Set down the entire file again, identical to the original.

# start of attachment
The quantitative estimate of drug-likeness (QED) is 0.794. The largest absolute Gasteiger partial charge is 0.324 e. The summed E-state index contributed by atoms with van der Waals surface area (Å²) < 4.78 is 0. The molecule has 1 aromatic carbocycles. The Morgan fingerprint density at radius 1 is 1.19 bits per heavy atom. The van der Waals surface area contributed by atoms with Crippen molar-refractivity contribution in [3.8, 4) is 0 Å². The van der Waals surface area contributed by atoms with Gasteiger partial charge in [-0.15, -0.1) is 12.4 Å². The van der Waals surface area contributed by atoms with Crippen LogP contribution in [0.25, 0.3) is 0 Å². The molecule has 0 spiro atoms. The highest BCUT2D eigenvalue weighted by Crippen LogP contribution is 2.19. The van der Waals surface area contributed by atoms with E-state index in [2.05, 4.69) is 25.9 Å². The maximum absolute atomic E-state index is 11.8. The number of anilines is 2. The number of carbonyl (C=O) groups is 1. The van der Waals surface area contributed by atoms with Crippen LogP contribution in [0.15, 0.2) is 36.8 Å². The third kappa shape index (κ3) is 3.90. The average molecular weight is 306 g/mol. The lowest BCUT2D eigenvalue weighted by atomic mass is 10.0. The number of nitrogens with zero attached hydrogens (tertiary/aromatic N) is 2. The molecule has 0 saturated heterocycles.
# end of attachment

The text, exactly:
The quantitative estimate of drug-likeness (QED) is 0.794. The largest absolute Gasteiger partial charge is 0.324 e. The summed E-state index contributed by atoms with van der Waals surface area (Å²) < 4.78 is 0. The molecule has 1 aromatic carbocycles. The Morgan fingerprint density at radius 1 is 1.19 bits per heavy atom. The van der Waals surface area contributed by atoms with Crippen molar-refractivity contribution in [3.8, 4) is 0 Å². The van der Waals surface area contributed by atoms with Gasteiger partial charge in [-0.15, -0.1) is 12.4 Å². The van der Waals surface area contributed by atoms with Crippen LogP contribution in [0.25, 0.3) is 0 Å². The molecule has 0 spiro atoms. The highest BCUT2D eigenvalue weighted by Crippen LogP contribution is 2.19. The van der Waals surface area contributed by atoms with E-state index in [2.05, 4.69) is 25.9 Å². The maximum absolute atomic E-state index is 11.8. The number of anilines is 2. The number of carbonyl (C=O) groups is 1. The van der Waals surface area contributed by atoms with Crippen LogP contribution in [0.15, 0.2) is 36.8 Å². The third kappa shape index (κ3) is 3.90. The average molecular weight is 306 g/mol. The lowest BCUT2D eigenvalue weighted by atomic mass is 10.0. The number of nitrogens with zero attached hydrogens (tertiary/aromatic N) is 2. The molecule has 0 saturated heterocycles.